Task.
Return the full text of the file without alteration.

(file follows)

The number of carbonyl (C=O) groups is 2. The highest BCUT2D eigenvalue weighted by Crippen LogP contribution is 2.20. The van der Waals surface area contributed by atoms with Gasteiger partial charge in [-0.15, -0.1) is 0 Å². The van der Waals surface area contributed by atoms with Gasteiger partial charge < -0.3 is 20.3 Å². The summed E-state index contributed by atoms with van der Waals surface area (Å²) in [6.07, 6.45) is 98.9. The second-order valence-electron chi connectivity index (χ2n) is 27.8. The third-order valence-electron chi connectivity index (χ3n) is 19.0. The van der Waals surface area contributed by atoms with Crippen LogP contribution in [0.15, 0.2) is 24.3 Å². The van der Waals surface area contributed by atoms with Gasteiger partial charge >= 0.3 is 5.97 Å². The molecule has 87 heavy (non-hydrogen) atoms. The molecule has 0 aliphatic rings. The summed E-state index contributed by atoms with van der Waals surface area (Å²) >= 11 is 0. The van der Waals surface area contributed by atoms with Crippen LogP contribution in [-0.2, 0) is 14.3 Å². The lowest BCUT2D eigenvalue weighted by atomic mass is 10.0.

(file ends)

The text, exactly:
The number of carbonyl (C=O) groups is 2. The highest BCUT2D eigenvalue weighted by Crippen LogP contribution is 2.20. The van der Waals surface area contributed by atoms with Gasteiger partial charge in [-0.15, -0.1) is 0 Å². The van der Waals surface area contributed by atoms with Gasteiger partial charge < -0.3 is 20.3 Å². The summed E-state index contributed by atoms with van der Waals surface area (Å²) in [6.07, 6.45) is 98.9. The second-order valence-electron chi connectivity index (χ2n) is 27.8. The third-order valence-electron chi connectivity index (χ3n) is 19.0. The van der Waals surface area contributed by atoms with Crippen LogP contribution in [0.15, 0.2) is 24.3 Å². The van der Waals surface area contributed by atoms with Gasteiger partial charge >= 0.3 is 5.97 Å². The molecule has 87 heavy (non-hydrogen) atoms. The molecule has 0 aliphatic rings. The summed E-state index contributed by atoms with van der Waals surface area (Å²) >= 11 is 0. The van der Waals surface area contributed by atoms with Crippen LogP contribution in [-0.2, 0) is 14.3 Å². The lowest BCUT2D eigenvalue weighted by atomic mass is 10.0.